Motivated Strategies for Foreign Language Learning and Teaching

    This research project seeks to be integrative, bringing together a number of research strands within the field of foreign language learning and teaching that have been, independently, productive but where bridges need to be built. The project will investigate relationships between two major clusters of independent variables (motivation and personality) and three major dependent variables (preferences for specific learning strategies, preferences for certain types of classes and activities, and language learning success). The goal of the project is to answer the following research questions: (1) Why do university students study foreign languages (besides fulfilling a university requirement), and which of the many current theoretical models of motivation best fit foreign language learning at the post-secondary level in the US?; (2) What links exist between student motivational profiles, personality, perceived language learning aptitude, and past language learning experiences?; (3) What links exist between motivation and personality, on the one hand, and preferences for specific learning strategies, on the other?; (4) What links exist between motivation and personality and preferences for different kinds of classroom structures (e.g., teacher fronted vs. learner centered) and classroom activities (e.g., dialogues, group and pair work, cooperative learning tasks)?; (5) To what degree do motivation, aptitude, choice of learning strategies and preferences for different types of classes and activity types predict success in foreign language classes?; (6) What differences exist with respect to motivation, learning style and strategies, and preferences for classroom structures and activities based on level of language study or the language being studied (e.g., Japanese compared to Spanish, or heritage languages compared to classic “foreign” languages)?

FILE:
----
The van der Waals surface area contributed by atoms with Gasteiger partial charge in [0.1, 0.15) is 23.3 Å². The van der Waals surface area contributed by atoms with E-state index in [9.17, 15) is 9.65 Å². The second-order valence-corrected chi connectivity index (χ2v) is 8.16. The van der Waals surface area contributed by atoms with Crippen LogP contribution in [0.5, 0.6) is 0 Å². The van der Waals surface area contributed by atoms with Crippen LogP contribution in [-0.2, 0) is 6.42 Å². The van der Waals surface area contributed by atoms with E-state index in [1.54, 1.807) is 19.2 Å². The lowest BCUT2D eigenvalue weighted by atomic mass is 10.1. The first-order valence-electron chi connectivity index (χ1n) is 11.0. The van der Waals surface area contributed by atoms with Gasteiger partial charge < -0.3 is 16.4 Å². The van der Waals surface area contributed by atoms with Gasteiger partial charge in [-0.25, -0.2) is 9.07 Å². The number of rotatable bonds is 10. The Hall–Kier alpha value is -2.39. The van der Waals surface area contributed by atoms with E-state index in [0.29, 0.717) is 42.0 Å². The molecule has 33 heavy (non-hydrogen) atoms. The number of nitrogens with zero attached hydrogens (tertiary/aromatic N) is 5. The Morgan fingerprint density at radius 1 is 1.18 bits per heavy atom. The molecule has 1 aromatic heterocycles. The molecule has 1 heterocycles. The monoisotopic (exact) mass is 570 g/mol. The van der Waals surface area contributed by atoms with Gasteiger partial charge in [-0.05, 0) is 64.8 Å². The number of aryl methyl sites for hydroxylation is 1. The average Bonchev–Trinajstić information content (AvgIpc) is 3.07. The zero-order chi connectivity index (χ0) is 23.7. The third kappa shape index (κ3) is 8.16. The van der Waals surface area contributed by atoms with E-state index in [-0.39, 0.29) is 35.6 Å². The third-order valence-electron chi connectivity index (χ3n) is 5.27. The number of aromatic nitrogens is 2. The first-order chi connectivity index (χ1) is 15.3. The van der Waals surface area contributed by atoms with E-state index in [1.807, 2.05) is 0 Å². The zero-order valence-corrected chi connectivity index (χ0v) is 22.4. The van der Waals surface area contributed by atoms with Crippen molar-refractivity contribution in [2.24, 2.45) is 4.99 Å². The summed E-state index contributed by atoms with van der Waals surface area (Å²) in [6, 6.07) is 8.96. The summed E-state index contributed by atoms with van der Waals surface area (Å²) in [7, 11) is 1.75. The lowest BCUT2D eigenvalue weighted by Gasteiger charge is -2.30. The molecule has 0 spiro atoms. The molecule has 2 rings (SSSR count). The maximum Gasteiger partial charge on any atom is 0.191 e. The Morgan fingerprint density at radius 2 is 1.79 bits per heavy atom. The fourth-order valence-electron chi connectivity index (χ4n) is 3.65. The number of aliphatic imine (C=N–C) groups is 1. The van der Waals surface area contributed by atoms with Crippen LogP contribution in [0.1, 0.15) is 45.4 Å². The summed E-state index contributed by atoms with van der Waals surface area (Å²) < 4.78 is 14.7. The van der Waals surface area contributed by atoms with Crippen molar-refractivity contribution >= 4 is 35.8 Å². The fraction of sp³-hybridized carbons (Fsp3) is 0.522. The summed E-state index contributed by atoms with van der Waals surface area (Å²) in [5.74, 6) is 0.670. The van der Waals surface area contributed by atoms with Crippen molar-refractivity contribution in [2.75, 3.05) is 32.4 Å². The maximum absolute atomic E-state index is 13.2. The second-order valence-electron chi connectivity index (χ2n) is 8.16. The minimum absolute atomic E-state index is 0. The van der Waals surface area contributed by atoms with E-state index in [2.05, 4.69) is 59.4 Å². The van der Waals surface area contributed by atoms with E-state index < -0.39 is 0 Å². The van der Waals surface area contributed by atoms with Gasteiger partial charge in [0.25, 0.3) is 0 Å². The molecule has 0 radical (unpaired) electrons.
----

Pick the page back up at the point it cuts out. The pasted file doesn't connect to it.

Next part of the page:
This project will investigate these questions in foreign language classes at the University over a period of two years, using a combination of quantitative and qualitative research methodology. Questionnaires will be developed and administered to a large pool of learners in both commonly and less commonly taught languages, in order to develop a large database for statistical analysis. A qualitative interpretative approach based on ethnographic research principles will be implemented with a much smaller group of students in a few languages to provide a deeper and more integrative picture of how factors that are significant predictors of group behavior may play themselves out in complex individual learners.


    Fall 1996

    • Develop, pilot with at least two language populations, and establish the reliability of instruments for measuring motivation, personality type, learning strategies, and preferences for classroom types and language activities and techniques.

    Spring 1997

    • Administer questionnaires concerning motivation, language background, self-assessed motivation, learning style preferences, and preferences for classroom activities to students in at least two languages, preferably one commonly taught European language (French or Spanish) and one less commonly taught “heritage” language (Tagalog, Ilokano, or Japanese).

    Fall 1997

    • Analyze results from motivated strategies project and produce a research note. Continue project with qualitative (ethnographic) study of a small population of learners in one language.

    Spring 1998

    • Analyze all data.

    Summer 1998

    • Prepare a final Technical Report for the motivated strategies project.

    Spring 1999